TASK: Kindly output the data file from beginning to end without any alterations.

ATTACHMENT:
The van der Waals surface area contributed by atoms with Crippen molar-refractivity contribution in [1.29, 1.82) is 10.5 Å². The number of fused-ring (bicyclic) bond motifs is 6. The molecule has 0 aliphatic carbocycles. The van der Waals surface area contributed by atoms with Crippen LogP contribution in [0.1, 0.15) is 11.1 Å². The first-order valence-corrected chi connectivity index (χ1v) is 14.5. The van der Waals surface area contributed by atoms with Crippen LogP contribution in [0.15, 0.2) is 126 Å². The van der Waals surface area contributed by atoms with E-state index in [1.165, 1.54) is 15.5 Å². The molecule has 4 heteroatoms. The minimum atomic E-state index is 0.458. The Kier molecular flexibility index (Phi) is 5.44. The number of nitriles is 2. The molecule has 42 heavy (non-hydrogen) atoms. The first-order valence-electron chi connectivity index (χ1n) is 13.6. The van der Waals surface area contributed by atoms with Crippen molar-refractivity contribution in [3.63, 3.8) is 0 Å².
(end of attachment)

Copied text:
The van der Waals surface area contributed by atoms with Crippen molar-refractivity contribution in [1.29, 1.82) is 10.5 Å². The number of fused-ring (bicyclic) bond motifs is 6. The molecule has 0 aliphatic carbocycles. The van der Waals surface area contributed by atoms with Crippen LogP contribution in [0.1, 0.15) is 11.1 Å². The first-order valence-corrected chi connectivity index (χ1v) is 14.5. The van der Waals surface area contributed by atoms with Crippen LogP contribution in [0.15, 0.2) is 126 Å². The van der Waals surface area contributed by atoms with E-state index in [1.165, 1.54) is 15.5 Å². The molecule has 4 heteroatoms. The minimum atomic E-state index is 0.458. The Kier molecular flexibility index (Phi) is 5.44. The number of nitriles is 2. The molecule has 42 heavy (non-hydrogen) atoms. The first-order valence-electron chi connectivity index (χ1n) is 13.6. The van der Waals surface area contributed by atoms with Crippen molar-refractivity contribution in [3.63, 3.8) is 0 Å².